In the kitchen of the Grafton Correctional Institution, 22 prison inmates in jumpsuits, hair nets and beard guards have finished peeling their onions. They clutch long, sharp knives tethered tightly to chopping boards as Brandon Chrostowski demonstrates the technique.
“So use that blade, pow, pow, pow, like this. OK. Should be quick, should be easy. Don’t forget. What are the two reasons you’re going to get hired?” A hand goes up. “Speed,” one of the student inmates answers.
“Make someone money or save someone money,” says Chrostowski. “So speed would save someone money.”
A second year of second chances
Chrostowski owns Edwin’s, an upscale Cleveland restaurant. In this second year of his prison cooking class, graduates of the first class are already working for him at Shaker Square.
That’s Rich Anderson’s dream.
“I’m hoping to go through the Edwin’s program out there when I leave here. I leave in January. I leave real soon. So we finish this program up in December and I’m hoping to get a job with him and he’s going to help me get going, ... start a new life.”
Chrostowski turned his own life around when he got the chance to attend the Culinary Institute of America after some time behind bars.
“Nothing like what these men have to endure. I didn’t do a long stretch. A little time in county jail. It’s a lot more difficult what they’re doing and what they have to battle out of.”
Rich Anderson is a recovering alcoholic.
“This was my sixth DUI. Had a problem with drinking ever since I was 17, 18.”
He pulled a long stretch.
“It kind of hit me where it hurt. Five years is a long time. In January, I’ll be finished with the whole five years.” He’d never worked in anything but construction and kept losing jobs because of his drinking. He worried about what would happen when he got out.
“I’ve been praying for a while for some kind of a sign, what maybe was to come when I leave here. I need something. I didn’t know where I was going.”
That changed last summer when he got into the cooking class. There was space for 22, but 40 applied. Anderson was one of the first.
“I seen the list go up in the day room and I decided to sign up. It was a change. Thought I might like it, and I ended up really liking it. I mean it changed my whole life around. Now I really want to do it.”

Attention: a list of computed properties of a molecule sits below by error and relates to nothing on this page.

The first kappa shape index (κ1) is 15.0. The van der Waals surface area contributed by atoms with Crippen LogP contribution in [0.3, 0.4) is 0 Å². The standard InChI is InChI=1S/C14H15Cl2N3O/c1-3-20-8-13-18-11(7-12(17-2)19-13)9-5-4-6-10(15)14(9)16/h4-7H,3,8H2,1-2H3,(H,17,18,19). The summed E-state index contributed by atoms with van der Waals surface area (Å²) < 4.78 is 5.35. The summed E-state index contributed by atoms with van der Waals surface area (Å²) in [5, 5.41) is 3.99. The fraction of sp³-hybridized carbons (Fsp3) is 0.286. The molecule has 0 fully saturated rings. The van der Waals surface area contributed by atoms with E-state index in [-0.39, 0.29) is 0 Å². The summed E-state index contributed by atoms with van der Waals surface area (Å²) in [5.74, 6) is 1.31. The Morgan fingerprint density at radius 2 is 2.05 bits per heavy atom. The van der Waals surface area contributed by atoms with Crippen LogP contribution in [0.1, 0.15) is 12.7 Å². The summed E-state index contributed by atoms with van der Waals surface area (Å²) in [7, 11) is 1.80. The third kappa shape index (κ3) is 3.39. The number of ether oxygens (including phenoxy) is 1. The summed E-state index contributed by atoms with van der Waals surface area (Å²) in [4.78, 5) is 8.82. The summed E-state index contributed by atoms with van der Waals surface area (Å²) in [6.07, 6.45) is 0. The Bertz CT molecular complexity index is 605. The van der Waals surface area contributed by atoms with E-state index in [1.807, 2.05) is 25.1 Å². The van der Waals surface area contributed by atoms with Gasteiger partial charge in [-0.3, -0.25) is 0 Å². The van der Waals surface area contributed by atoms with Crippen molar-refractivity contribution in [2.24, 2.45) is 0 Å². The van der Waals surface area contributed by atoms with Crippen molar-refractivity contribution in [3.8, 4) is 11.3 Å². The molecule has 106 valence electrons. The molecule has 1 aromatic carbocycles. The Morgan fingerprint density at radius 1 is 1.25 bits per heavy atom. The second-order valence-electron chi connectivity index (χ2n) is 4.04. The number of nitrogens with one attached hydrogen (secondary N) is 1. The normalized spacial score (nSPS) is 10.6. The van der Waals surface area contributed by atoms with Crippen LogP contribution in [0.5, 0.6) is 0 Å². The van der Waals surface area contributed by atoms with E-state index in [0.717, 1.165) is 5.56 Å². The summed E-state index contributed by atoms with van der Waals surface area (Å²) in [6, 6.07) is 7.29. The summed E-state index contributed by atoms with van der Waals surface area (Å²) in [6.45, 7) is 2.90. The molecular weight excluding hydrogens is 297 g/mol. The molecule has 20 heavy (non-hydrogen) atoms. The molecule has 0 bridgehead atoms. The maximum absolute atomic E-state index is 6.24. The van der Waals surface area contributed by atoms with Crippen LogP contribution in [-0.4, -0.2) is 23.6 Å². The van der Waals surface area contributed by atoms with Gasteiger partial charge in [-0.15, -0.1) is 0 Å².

Chef Chrostowski wants them to do it right. So for the first four months of the six-month program, they stay in the classroom.
First the basics
“So knife 101. The kitchen's built on this, on the fundamentals," says Chrostowski. “These knife skills are going to help dictate the final product. So can
anyone tell me a couple reasons why the knife skill’s important?”
“Safety,” says a student.
“Safety, good,” says Chrostowski. “Anyone else?”
“So you can get the most use out of your product, too," another student answers.
“Right,” says Chrostowski. “The most use out of it. Alright.”
Students learn menu pricing, and profit and loss analysis as well as cooking and baking techniques. Their textbook, The Professional Chef, is the same one Chrostowski used at the Culinary Institute of America to master the art of French cuisine.
Jason Campbell of Canton hadn’t done much studying in a long time, but he doesn’t find it hard.
“He makes it easy to understand, to be comfortable. I never thought school would be like this, so it’s like not actually like being in a classroom.”
Qualified and certified for culinary careers
When inmates graduate, they’ll be qualified to work with ServSafe certificates from the National Restaurant Association. If Chrostowski doesn’t hire them, his many friends in Cleveland’s tight-knit community of chefs usually will.
“In fact about a month ago a gentleman called me and within two days he was working full time, $11 an hour, and he’s making his way back. Another success story is my very own pastry chef, Tony Smith, who’s got a fabulous touch. He was actually in this class a year ago.”
Warden's Assistant Ron Armbruster knows from experience that Chrostowki’s students can cook.
“The warden, myself, or the shift commander, we’ll sit and we’ll rate the meal as part of that graduation. So it’s kind of neat.”
A holistic approach
Armbruster says Grafton’s had cooking programs before through Ashland University, but he says Chrostowski’s holistic program is unique in the prison system in helping graduates find jobs.
"We went to dinner at Brandon’s restaurant a few months ago, and some of the gentlemen were working there that had been through the program already. Good to see them doing well on the outside.”
Lt. John Gannon handles security when the prisoners cook. He sees them change.
“From the first class with knife skills and cutting an onion or a potato. Just seeing how they look at things differently. Their attitudes change and the institution as well.”
Not just a number anymore
Not all the students are in it to get jobs. Ronald T. Martin of Painesville just wants to learn something he can use when he gets out of prison in April of 2017.
“Gives me different skills for when I get home. Some of us never cooked before. I have two daughters, ages 11 and 10. I like learning new meals for them instead of just mac and cheese.”
Chrostowski operates the prison cooking school without government support. He donates his own time and says the United Black Fund is the program’s biggest supporter.
Christopher Reynolds of Cleveland gets out next year. He says he’ll benefit from Chrostowski’s help, even if it doesn’t lead to a restaurant job.
“Brandon makes you feel like a person and not just a number, and it helps us feel somewhat normal in an environment like this.”
They’re getting a look at the outside, too, in this second year of the program. There’s video conferencing between Edwin’s Restaurant and the prison kitchen.